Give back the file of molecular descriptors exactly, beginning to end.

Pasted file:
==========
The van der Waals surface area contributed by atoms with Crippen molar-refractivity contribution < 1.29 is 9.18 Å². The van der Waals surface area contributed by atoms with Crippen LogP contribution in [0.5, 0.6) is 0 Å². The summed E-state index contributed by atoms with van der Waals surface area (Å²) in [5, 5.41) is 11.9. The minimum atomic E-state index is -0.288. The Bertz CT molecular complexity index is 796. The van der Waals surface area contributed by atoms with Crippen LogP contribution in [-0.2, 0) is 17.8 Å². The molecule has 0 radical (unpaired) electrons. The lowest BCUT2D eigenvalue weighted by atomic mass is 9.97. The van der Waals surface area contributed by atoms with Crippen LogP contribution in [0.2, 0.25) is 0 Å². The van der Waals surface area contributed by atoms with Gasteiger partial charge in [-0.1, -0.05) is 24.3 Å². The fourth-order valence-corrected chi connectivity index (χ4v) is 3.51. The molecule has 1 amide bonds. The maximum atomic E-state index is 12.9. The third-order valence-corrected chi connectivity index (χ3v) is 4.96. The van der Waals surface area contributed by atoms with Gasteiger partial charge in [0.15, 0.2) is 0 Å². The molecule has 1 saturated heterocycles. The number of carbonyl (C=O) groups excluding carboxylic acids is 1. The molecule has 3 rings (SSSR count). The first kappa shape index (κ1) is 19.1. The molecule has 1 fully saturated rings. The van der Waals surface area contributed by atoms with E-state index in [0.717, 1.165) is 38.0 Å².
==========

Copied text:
The van der Waals surface area contributed by atoms with Crippen molar-refractivity contribution < 1.29 is 9.18 Å². The van der Waals surface area contributed by atoms with Crippen LogP contribution in [0.5, 0.6) is 0 Å². The summed E-state index contributed by atoms with van der Waals surface area (Å²) in [5, 5.41) is 11.9. The minimum atomic E-state index is -0.288. The Bertz CT molecular complexity index is 796. The van der Waals surface area contributed by atoms with Crippen LogP contribution in [-0.2, 0) is 17.8 Å². The molecule has 0 radical (unpaired) electrons. The lowest BCUT2D eigenvalue weighted by atomic mass is 9.97. The van der Waals surface area contributed by atoms with Crippen LogP contribution in [0.2, 0.25) is 0 Å². The van der Waals surface area contributed by atoms with Gasteiger partial charge in [-0.1, -0.05) is 24.3 Å². The fourth-order valence-corrected chi connectivity index (χ4v) is 3.51. The molecule has 1 amide bonds. The maximum atomic E-state index is 12.9. The third-order valence-corrected chi connectivity index (χ3v) is 4.96. The van der Waals surface area contributed by atoms with Gasteiger partial charge in [0.15, 0.2) is 0 Å². The molecule has 1 saturated heterocycles. The number of carbonyl (C=O) groups excluding carboxylic acids is 1. The molecule has 3 rings (SSSR count). The first kappa shape index (κ1) is 19.1. The molecule has 1 fully saturated rings. The van der Waals surface area contributed by atoms with E-state index in [0.717, 1.165) is 38.0 Å².